One of the most famous novels of Albania but also European literature, The General of the Dead Army by Ismail Kadare tells the story of a representative of the Italian state visiting a village in post-war Albania to search for the bodies of Italian soldiers allegedly killed during the Second World War. In our case, reality exceeds fiction. A representation of one of the most well-respected European institutions, the Council of Europe, visited several sites in remote Albanian villages searching for specialised clinics where human organ extraction is supposed to have taken place. The report placed this particular emphasis on one key – listen to this – medical site: a yellow house in northern Albania where operations were allegedly based. The suspected building – which by the way is not yellow at all, but never mind this is the least offensive of the fantasies – is in fact not a clinic, it is a bare-stone construction of a poor Albanian family. Any of you can visit at any time. It is one of the many in remote areas that are practically the same. The village itself, situated in a very remote area in northern Albania, which was at that time – listen to this – cut off from electricity and running water as well as from paved roads. It is not exactly the ideal location for an operation of such complexity and sophistication as organ removals. So, imagine, sorry for bringing you to this horror imagination but imagine extracting organs without electricity without water and without roads to transport – let alone the specialised machinery and so on and so forth. Indeed, the villagers were questioned and they answered, they never ever, not only saw but either heard, of any such things. But even for their silence, the fantasies that were presented here to all the Parliamentary Assembly governors are written – you can check references to threats.  So the villagers were threatened by the Kosovo Liberation Army, as well as given free payoffs such, and I quote, “free access to alcohol, drugs and prostitutes”. Prostitutes! So prostitutes are brought from I do not know where to that remote village to silence the villagers. Alcohol and drugs are easy because there is an assumption worldwide that Albanians all make use of them.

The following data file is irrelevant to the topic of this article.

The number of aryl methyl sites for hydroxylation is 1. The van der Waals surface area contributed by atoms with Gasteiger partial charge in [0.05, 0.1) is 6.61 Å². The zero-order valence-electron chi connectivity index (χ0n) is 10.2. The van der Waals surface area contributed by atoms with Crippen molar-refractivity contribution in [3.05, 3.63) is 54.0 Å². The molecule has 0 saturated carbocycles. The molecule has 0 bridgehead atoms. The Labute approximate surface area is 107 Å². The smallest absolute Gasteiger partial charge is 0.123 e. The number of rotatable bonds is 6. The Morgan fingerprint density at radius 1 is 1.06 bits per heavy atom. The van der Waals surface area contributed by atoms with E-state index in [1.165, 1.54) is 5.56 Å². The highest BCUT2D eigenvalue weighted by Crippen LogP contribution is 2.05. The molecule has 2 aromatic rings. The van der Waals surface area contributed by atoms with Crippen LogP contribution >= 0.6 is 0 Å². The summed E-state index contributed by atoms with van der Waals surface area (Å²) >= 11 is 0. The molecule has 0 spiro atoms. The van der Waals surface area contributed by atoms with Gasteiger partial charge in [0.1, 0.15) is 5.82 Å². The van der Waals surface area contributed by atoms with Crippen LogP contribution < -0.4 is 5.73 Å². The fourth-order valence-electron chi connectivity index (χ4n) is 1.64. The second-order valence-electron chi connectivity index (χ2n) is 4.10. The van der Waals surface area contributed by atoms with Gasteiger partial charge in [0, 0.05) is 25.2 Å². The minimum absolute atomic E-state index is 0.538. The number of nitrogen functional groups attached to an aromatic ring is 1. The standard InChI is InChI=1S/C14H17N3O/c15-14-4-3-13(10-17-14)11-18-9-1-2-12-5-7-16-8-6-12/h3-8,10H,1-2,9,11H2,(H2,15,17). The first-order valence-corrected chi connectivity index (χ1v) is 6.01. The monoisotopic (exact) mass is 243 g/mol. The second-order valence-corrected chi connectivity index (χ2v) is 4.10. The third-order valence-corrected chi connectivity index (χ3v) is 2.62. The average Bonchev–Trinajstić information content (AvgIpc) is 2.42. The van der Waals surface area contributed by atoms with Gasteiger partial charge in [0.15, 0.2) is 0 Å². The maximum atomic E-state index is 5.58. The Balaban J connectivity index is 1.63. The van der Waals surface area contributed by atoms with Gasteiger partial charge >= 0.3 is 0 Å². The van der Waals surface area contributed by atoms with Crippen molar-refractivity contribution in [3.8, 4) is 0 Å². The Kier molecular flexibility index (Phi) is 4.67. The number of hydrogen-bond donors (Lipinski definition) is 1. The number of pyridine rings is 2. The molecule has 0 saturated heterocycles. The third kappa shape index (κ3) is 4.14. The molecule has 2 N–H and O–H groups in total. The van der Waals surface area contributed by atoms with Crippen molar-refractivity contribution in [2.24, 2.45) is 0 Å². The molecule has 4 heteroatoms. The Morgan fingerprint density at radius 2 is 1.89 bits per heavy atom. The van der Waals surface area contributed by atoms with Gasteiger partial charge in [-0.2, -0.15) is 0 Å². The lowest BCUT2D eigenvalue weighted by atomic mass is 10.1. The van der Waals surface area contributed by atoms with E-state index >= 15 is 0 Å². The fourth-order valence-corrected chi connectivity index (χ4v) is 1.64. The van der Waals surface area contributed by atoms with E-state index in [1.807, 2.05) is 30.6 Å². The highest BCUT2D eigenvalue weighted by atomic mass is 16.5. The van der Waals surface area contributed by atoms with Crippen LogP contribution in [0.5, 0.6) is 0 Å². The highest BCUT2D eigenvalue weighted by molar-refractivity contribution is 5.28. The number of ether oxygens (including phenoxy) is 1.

This, unfortunately, was not the only place where that report resourced to very damaging stereotypes, in a devastating cocktail that mixes ignorance with arrogance. In ordinary circumstances, the confusion of a tiny traditional poor Albanian village with the red light district of a Western European capital would make one laugh at least at the naivety of the observer. But this is no laughing matter. It is no laughing matter that young people sacrificing their lives to free their country are depicted as members of a dangerous mafia group dealing with organ trafficking. It is no laughing matter that Albanians being Albanians from Albania and Kosovo, are regularly depicted as inferior people with an overdeveloped loyalty to their clan and insufficient respect for civil society and political institutions. It is no laughing matter that the report itself admits that, in crucial cases, investigators had no direct access to their sources. So what were they doing? Gossiping or what? It is no laughing matter that it admits in footnotes – they are very, very interesting footnotes that would have made jealous Franz Kafka and Dostoyevsky, and whoever has had the strong imagination to enter in the depth and dark insides of human nature – that several claims – it says there – could not be corroborated but the claims stay there still. You google, you check, you have it. It is no laughing matter that it emphasises that the investigators were operating under financial constraints and therefore they lacked resources for a proper legal investigation. What are we talking about? It is no laughing matter that throughout the process specialists and diplomats active in the region, called precaution and restraint. They were the same as you, the same as your predecessors sitting here, dignified and honourable representatives of the international community, but they knew more. And it is no laughing matter that Bernard Kouchner who is also a doctor, then special envoy from the UN Secretary-General repeatedly emphasised, “Please! Please, please stop with that. These claims are highly dubious.” Nevertheless, the phantasmatic yellow house made its way here to capture not only the imagination but also the rules of procedure and even a voting session. Votes included in this house, in this house – which is real, it is not a phantasmatic house. The house of European nations. The house of all Europeans. Those from the EU and them only with the “E” without the “U”.